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Bills Fans Don’t Make Pro Bowl a Big Deal; Sabres Still a Hit

This is what I’m thinking:

NFL Commissioner Roger Goodell apparently is still considering ending the Pro Bowl, which has become a bigger joke than most all-star games. And that is saying something.

If he does ends the game, Western New Yorkers might not be as upset as fans in other sections of the country.

The NFC’s 62-35 victory over the AFC Sunday averaged a 6.7 rating on Channel 2, the local NBC affiliate. That was a point below the 7.7 household rating in the overnights of all metered markets.

Of course, Buffalo Bills fans have seen enough bad football this season without watching the Pro Bowl. Only three Bills played in the game, which didn’t make it must-see TV around here. And household ratings aren’t as important as demographic ratings. NBC won the key demos handily nationally, which is a bonus for Channel 2.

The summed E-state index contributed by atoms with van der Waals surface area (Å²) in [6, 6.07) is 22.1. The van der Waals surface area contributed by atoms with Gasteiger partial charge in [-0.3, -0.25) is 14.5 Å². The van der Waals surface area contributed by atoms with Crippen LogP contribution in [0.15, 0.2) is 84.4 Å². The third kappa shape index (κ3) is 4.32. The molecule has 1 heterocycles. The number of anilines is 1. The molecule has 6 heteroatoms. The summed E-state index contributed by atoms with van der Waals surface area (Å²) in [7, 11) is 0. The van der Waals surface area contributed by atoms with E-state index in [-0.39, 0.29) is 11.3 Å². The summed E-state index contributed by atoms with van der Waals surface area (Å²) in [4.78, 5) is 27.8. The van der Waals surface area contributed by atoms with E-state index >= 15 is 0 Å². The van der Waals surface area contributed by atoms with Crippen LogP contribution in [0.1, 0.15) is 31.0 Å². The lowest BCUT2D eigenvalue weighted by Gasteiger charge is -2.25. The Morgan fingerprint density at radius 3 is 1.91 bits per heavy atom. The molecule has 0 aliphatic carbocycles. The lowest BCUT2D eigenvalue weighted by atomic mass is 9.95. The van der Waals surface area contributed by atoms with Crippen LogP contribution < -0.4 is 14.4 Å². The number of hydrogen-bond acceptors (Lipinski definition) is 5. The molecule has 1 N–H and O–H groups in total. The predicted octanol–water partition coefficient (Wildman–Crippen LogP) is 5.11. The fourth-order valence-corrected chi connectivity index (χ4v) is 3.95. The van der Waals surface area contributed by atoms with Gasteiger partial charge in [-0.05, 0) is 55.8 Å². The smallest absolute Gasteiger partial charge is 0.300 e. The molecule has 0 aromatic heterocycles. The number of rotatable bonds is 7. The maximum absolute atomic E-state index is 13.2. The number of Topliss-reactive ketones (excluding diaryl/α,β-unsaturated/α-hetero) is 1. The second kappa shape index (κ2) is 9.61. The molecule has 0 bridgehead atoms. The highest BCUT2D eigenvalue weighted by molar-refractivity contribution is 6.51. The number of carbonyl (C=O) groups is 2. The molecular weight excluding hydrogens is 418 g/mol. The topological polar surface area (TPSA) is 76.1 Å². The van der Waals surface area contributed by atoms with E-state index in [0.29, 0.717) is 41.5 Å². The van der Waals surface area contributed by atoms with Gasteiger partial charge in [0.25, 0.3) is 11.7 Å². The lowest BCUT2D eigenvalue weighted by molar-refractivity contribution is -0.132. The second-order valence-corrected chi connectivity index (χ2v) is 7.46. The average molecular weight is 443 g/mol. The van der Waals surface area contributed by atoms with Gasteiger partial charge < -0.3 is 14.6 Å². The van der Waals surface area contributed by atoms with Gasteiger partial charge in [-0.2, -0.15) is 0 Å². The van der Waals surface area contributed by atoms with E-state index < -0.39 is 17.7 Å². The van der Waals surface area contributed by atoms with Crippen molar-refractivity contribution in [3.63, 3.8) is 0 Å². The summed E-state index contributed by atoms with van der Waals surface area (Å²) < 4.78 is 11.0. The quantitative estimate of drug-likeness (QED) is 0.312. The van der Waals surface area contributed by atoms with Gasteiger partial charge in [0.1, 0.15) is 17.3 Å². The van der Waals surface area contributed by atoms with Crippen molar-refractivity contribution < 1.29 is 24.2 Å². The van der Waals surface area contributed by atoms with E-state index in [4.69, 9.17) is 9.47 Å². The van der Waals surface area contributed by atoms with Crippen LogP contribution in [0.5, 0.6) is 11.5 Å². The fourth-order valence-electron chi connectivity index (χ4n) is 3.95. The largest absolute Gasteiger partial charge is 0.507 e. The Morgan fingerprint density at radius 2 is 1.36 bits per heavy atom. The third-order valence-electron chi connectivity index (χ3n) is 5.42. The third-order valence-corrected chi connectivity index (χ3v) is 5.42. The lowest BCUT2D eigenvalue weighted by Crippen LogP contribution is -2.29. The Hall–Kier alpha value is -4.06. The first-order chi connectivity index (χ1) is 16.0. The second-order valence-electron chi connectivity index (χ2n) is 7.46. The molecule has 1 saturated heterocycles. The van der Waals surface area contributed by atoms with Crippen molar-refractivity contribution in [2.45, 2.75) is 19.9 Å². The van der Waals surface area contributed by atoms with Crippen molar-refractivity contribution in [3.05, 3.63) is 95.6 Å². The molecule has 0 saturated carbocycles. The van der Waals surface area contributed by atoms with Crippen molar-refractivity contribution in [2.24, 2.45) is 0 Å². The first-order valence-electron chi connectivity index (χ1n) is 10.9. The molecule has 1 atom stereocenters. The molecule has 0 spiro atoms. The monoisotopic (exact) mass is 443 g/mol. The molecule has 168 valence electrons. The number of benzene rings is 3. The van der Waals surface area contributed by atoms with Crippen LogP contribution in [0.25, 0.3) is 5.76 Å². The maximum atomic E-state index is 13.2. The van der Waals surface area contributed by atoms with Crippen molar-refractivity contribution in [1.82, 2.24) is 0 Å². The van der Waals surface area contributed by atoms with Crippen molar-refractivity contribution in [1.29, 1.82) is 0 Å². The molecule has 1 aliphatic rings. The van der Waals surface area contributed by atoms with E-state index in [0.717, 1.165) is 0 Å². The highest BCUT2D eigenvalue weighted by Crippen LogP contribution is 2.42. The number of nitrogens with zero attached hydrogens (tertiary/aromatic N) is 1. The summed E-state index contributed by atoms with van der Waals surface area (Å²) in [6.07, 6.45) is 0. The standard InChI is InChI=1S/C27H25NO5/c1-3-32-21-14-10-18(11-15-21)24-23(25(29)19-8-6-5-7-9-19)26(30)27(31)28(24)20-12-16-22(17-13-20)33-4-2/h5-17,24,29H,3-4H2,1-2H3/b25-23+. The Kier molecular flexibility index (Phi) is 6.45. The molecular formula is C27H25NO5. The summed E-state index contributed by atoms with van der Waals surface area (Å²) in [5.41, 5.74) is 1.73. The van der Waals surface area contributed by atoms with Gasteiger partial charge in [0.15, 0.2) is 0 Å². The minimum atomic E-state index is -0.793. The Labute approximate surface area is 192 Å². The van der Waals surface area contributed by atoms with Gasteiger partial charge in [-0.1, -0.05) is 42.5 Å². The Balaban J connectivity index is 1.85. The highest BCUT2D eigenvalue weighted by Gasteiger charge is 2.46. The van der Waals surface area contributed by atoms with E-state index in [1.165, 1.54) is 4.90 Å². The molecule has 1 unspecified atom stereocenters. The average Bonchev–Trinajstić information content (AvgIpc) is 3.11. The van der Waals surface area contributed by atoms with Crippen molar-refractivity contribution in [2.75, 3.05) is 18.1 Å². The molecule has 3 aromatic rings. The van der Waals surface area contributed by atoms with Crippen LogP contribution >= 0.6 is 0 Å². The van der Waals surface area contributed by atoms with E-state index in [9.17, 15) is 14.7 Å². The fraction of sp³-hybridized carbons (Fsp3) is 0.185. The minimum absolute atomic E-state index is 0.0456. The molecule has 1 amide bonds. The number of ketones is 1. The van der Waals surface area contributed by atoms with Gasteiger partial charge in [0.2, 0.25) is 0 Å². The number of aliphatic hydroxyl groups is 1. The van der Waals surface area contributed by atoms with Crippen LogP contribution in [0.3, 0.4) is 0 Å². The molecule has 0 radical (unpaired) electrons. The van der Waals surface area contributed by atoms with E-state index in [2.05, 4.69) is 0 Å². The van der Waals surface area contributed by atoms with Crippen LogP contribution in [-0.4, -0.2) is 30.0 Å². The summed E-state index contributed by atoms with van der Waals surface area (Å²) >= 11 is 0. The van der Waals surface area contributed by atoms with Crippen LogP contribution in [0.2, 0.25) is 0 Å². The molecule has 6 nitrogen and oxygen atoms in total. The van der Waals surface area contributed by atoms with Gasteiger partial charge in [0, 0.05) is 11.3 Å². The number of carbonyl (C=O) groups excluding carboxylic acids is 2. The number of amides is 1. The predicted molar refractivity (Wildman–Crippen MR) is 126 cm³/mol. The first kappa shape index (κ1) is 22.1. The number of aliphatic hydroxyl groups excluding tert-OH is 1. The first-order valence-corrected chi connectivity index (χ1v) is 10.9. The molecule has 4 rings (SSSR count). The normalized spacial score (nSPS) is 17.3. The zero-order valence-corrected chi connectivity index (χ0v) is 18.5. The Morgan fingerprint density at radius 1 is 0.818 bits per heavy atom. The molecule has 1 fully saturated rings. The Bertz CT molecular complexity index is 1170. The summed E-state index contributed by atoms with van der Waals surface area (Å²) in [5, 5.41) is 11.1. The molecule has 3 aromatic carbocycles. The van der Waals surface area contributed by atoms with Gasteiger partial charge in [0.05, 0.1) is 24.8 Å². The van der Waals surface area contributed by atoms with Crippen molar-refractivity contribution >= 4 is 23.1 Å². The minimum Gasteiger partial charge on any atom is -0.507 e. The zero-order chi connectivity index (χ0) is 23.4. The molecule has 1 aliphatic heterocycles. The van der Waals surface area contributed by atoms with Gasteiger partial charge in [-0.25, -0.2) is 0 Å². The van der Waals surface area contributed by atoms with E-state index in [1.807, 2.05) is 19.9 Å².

So as a business decision, bringing the game back probably is a no-brainer for Goodell and other league officials. Besides, the commish reportedly already is unpopular enough with players without canceling the game. That’s probably one reason why he was quoted today saying on a social network that he “noticed the improved quality of the game” from last year.

Doug Marrone

Doug Marrone

But it has become a joke. I didn’t watch a minute Sunday – but read reports that one player played for both teams and defensive end J.J. Watt played wide receiver for a play.

So it is clear the players didn’t fully take seriously Goodell’s threat that the game won’t be played again if play didn’t get better.

My vote would be to end the darn thing. But money talks and I can’t see league officials sacking it when the demographics are so high and its broadcast partner makes money on it.

To put the Pro Bowl rating in perspective here, the Buffalo Sabres-3-2 loss to Washington played hours earlier on Sunday afternoon had an 11.3 rating here on cable’s MSG. That rating was about half the rating the Sabres opening victory over Philadelphia registered a week earlier on Channel 2. But an 11.3 rating for a cable game is very impressive here or anywhere.